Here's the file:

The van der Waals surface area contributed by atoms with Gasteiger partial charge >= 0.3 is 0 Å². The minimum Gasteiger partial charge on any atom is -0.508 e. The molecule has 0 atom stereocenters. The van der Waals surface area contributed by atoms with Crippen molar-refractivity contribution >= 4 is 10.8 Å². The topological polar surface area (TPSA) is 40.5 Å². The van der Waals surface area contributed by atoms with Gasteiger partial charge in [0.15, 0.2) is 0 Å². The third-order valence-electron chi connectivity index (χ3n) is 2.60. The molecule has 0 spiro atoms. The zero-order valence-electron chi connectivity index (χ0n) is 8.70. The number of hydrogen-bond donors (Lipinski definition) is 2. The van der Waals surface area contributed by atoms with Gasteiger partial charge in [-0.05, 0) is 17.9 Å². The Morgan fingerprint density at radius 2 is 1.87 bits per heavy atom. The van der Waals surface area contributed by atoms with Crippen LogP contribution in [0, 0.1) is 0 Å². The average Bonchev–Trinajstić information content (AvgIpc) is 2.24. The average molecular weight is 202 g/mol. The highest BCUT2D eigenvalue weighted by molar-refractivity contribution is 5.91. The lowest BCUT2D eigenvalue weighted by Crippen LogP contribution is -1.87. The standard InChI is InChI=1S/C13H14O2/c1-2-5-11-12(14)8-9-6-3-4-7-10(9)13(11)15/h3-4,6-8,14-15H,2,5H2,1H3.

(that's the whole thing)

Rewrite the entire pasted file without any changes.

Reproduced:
The van der Waals surface area contributed by atoms with Gasteiger partial charge >= 0.3 is 0 Å². The minimum Gasteiger partial charge on any atom is -0.508 e. The molecule has 0 atom stereocenters. The van der Waals surface area contributed by atoms with Crippen molar-refractivity contribution >= 4 is 10.8 Å². The topological polar surface area (TPSA) is 40.5 Å². The van der Waals surface area contributed by atoms with Gasteiger partial charge in [0.15, 0.2) is 0 Å². The third-order valence-electron chi connectivity index (χ3n) is 2.60. The molecule has 0 spiro atoms. The zero-order valence-electron chi connectivity index (χ0n) is 8.70. The number of hydrogen-bond donors (Lipinski definition) is 2. The van der Waals surface area contributed by atoms with Gasteiger partial charge in [-0.05, 0) is 17.9 Å². The Morgan fingerprint density at radius 2 is 1.87 bits per heavy atom. The van der Waals surface area contributed by atoms with Crippen LogP contribution in [0, 0.1) is 0 Å². The average Bonchev–Trinajstić information content (AvgIpc) is 2.24. The average molecular weight is 202 g/mol. The highest BCUT2D eigenvalue weighted by molar-refractivity contribution is 5.91. The lowest BCUT2D eigenvalue weighted by Crippen LogP contribution is -1.87. The standard InChI is InChI=1S/C13H14O2/c1-2-5-11-12(14)8-9-6-3-4-7-10(9)13(11)15/h3-4,6-8,14-15H,2,5H2,1H3.